Most elephant seals return to their breeding sites to molt. This process takes almost a month. The seals then leave. And the young seals leave later. In any case, elephant seals are not afraid of humans. Neither are attacks on humans very frequent. They are therefore very approachable and easy to study.

Mirounga angustirostris is the name for the Northern Elephant Seal. It is relatively smaller compared to its southern hemisphere cousin, the souther elephant seal (Mirounga leonine). The latter is often found on the coasts of Antarctica and Argentina. (PBS, 2004)

Leopard Seal

The leopard seal (Hydrurga leptonyx) is also known as the sea leopard. What it does not have in size (when compared to the elephant seal), it more than makes up for in ferocity. It is the most aggressive of known seals and it attacks and kills other seals -- the only seal known to do that. Leopard seals are seen in sub-Antarctic waters. They can grow up to ten feet long and weight more than seven hundred and fifty pounds. Their chief source of food is fish, squid, krill and penguins. Penguins are expert swimmers. Leopard seals often wait under icy outcrops for penguins to jump into the water before nabbing them. (AntarcticConnection, 2004)

Leopard seals are muscular. They have a body that is well adapted to preying on smaller animals. Their teeth are particularly strong and like most animals of prey are adapting to slicing and cutting through skin and flesh. Their bodies are muscular and built such that in water they can force their bodies into aerodynamic conformations. This makes them expert and very fast swimmers. Their skin is also impermeable to cold. The skin helps to slide through the water with ease. Leopard seals have dark brownish yellow topside. Their undersides are of the same color, though much paler. Their throats are white in color with dark brown spots.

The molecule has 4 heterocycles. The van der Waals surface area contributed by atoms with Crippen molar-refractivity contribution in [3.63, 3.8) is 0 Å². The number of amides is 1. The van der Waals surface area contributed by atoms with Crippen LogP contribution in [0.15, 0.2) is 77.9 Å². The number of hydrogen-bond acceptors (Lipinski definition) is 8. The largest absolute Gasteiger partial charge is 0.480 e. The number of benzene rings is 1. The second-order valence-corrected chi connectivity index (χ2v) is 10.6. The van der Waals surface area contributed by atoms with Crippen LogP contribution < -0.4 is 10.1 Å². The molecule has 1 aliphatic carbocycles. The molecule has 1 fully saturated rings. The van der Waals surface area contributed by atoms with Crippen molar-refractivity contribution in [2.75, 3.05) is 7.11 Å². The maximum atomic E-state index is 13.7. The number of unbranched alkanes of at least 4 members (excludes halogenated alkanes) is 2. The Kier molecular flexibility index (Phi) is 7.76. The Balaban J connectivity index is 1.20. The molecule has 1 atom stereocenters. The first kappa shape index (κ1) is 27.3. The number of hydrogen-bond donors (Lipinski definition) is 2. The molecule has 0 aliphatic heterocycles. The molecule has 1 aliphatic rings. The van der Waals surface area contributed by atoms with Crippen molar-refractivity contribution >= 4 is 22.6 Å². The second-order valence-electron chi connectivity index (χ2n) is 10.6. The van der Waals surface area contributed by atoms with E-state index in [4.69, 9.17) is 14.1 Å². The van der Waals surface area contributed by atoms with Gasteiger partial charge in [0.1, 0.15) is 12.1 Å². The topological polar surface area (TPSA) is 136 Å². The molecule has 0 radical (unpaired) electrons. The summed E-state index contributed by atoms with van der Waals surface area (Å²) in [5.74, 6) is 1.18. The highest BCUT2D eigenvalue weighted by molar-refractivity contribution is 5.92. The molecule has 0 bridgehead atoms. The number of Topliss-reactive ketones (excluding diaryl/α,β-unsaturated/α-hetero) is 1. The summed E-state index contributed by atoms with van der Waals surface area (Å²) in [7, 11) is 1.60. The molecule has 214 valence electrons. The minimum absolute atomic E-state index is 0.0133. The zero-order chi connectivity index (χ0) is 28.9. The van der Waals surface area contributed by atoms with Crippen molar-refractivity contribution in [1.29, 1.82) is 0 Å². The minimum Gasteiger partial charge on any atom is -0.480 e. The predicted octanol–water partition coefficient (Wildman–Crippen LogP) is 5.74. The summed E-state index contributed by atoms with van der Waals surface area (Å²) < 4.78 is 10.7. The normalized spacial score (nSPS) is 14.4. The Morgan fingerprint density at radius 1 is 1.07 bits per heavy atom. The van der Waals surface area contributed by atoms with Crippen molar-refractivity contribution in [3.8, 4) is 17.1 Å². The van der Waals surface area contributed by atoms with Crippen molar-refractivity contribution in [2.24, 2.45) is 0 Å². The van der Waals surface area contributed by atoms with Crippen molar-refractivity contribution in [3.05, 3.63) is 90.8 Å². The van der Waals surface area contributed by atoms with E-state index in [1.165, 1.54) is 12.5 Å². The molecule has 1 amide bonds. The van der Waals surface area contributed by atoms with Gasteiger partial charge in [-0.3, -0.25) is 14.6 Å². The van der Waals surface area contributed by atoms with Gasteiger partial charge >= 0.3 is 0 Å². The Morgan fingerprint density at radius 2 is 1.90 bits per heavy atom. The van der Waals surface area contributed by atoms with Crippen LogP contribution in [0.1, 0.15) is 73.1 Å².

Because of their aggressive demeanors and habitation in forbidding locales, leopard seals have not been extensively studied. They are less sociable. They are mostly solitary. They prefer to spend most of their time in water. Their only forays on land are during the breeding seasons. As opposed to the large rookeries and harems of elephant seals, leopard seals are known to live in pairs of threesomes. Females dig a hole in the ice where they give birth to one pup. Like humans, leopard seals also gestate for a period of nine months. Females are known to protect their pups until they can fend for themselves.

Leopard seals often become meals for killer whales. Other than that, one might consider that leopard seals are fairly high up on the food chain in that region. Leopard seals can live for up to twenty-six years.

They are not aggressive towards humans. There is only one known incident where a young scientist was attacked, pulled under and drowned. Most divers in those areas exhibit caution and this caution is rewarded. One scientist reported that he studied sea leopards close enough that he could touch them.


Amador, Armando. Indo-Pacific Hump-Backed Dolphin. Il-Sci-Acad-Sci.org, 1999. Accessed August 6, 2004. Available at http://www.il-st-acad-sci.org/mammals/whale009.html.

AntarcticConnection. Leopard Seals: Description & Characteristics. Wildlife of Antarctica, 2004. Accessed August 7, 2004. Available at http://www.antarcticconnection.com/antarctic/wildlife/seals/leopard.shtml.

Parks.Ca. Elephant Seals. California State Parks, 2004. Accessed August 5, 2004. Available at http://www.parks.ca.gov/default.asp?page_id=1115.

PBS. Southern Elephant Seal. PBS.org, 2004. Accessed August 8, 2004. Available at http://www.pbs.org/kratts/world/ant/seal/.

SealExperience. Northern Elephant Seal. Seal Experience, 2004. Accessed August 6, 2004. Available at http://www.sealexperience.com/.

SeaWorld. Bottlenose Dolphins. SeaWorld, 2002. Accessed August 7, 2004. Available at http://www.seaworld.org/infobooks/Bottlenose/home.html.

____. Sea Turtles. Seaworld, 2004. Accessed August 7, 2004. [END OF PREVIEW]